U.S. Energy Information Administration logo
Skip to sub-navigation

Today in Energy

July 11, 2017

EIA adds small-scale solar photovoltaic forecasts to its monthly Short-Term Energy Outlook

graph of U.S. small-scale solar photovoltaic capacity, as explained in the article text
Source: U.S. Energy Information Administration, Short-Term Energy Outlook, July 2017

For the first time, EIA's Short-Term Energy Outlook (STEO), to be released later today, includes forecasts for small-scale solar photovoltaic (PV) capacity and electricity generation. EIA forecasts that total U.S. small-scale solar PV capacity will grow from 14.3 gigawatts (GW) at the end of April 2017 to 21.9 GW at the end of 2018. The forecast 2018 capacity includes 13.7 GW in the residential sector and 8.2 GW in the commercial and industrial sectors. Annual U.S. small-scale solar PV electricity generation is expected to grow from 19,467 gigawatthours (GWh) in 2016 to 25,400 GWh this year and 32,900 GWh in 2018.

EIA categorizes PV systems that have a generating capacity of less than one megawatt (MW), which are typically installed on business or residential rooftops, as small-scale systems. Small-scale solar photovoltaic (PV) data are based on reported alternating current (AC) capacity and may differ from other capacity estimates that use direct current (DC) ratings of PV panels. Solar PV systems in the residential sector accounted for more than half of U.S. small-scale solar capacity in 2016, even though individual residential PV systems are typically relatively small. The commercial sector, which generally has larger PV systems than the residential sector, accounted for 36% of total small-scale solar capacity last year. The industrial sector accounted for 8% of total small-scale capacity.

Residential small-scale solar PV capacity has increased significantly in recent years, reaching 7.4 GW in 2016, a 43% increase from 2015. Small-scale PV capacity in the commercial and industrial sectors has also grown, albeit at slower rates; the combined capacity in those two sectors increased 26% last year, reaching nearly 5.8 GW.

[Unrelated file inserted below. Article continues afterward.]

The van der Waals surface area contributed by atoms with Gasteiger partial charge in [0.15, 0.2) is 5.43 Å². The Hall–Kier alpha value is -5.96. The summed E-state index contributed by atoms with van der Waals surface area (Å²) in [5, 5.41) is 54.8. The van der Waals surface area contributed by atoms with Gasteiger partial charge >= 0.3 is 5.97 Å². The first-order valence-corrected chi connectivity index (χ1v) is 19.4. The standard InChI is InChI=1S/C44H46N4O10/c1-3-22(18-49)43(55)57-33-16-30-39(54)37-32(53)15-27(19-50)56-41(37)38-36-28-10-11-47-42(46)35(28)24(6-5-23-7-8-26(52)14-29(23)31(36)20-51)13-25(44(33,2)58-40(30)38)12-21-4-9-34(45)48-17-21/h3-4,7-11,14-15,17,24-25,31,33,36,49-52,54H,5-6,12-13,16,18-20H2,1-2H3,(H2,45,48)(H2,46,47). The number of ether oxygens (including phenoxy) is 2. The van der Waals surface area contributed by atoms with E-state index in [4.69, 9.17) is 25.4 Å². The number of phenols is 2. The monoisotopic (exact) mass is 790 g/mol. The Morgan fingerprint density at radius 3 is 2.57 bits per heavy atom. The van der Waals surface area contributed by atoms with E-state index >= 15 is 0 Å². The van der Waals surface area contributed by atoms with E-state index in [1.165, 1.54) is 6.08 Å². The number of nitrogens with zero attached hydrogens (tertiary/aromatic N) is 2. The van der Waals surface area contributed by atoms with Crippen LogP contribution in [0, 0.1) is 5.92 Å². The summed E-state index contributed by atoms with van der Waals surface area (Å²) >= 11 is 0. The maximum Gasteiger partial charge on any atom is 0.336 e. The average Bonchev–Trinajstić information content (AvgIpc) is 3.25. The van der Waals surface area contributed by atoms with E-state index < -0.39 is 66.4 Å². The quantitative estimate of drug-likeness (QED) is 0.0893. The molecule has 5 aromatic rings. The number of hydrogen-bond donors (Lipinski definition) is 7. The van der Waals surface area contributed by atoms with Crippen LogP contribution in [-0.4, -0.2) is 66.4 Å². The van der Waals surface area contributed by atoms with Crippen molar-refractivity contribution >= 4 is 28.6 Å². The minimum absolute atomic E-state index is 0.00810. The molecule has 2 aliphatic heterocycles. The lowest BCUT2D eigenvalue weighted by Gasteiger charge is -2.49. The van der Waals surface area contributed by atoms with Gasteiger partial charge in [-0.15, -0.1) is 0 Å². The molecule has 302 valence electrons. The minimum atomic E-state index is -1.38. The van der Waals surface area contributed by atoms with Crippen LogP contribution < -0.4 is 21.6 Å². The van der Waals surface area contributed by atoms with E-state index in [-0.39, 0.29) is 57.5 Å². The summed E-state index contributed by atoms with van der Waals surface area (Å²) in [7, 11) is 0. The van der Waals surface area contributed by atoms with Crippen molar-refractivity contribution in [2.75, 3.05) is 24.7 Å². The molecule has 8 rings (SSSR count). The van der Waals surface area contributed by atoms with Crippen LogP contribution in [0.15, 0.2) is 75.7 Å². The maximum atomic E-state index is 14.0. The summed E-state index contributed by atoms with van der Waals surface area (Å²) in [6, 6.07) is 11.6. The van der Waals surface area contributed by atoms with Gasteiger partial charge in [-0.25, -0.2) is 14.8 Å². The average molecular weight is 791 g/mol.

EIA’s STEO provides national-level forecasts of small-scale solar PV capacity and generation. At the state level, California is by far the leading state for small-scale PV systems, with 41% of the nation’s total small-scale PV capacity in 2016. New Jersey, Massachusetts, and Arizona round out the top four states with the largest amount of installed solar capacity and together represent 24% of the nation’s total small-scale solar PV capacity.

In addition to the capacity projections, STEO provides forecasts for the amount of electricity generation from small-scale solar PV systems. The July STEO projects that residential small-scale solar PV systems in the United States will generate 14,530 GWh in 2017, which is 40% higher than in 2016. Electricity generation from commercial and industrial small-scale solar PV systems is expected to grow by 22% in 2017, totaling 10,850 GWh. Solar PV output is highest in the summer months and lowest in the winter months, following the seasonal patterns in the number of hours of sunlight each day.

graph of U.S. small-scale solar photovoltaic generation, as explained in the article text
Source: U.S. Energy Information Administration, Short-Term Energy Outlook, July 2017

Despite growth in the number of small-scale solar PV systems in recent years, generation from large-scale solar power plants—those that have nameplate capacity of more than one MW—currently provides most of the solar electricity generated in the United States. EIA expects large-scale solar generation in the U.S. electric power sector in 2017 will total 50,800 GWh, which is about twice as much electricity as produced by all small-scale solar systems in the country.

Principal contributors: Tyler Hodge, Manussawee Sukunta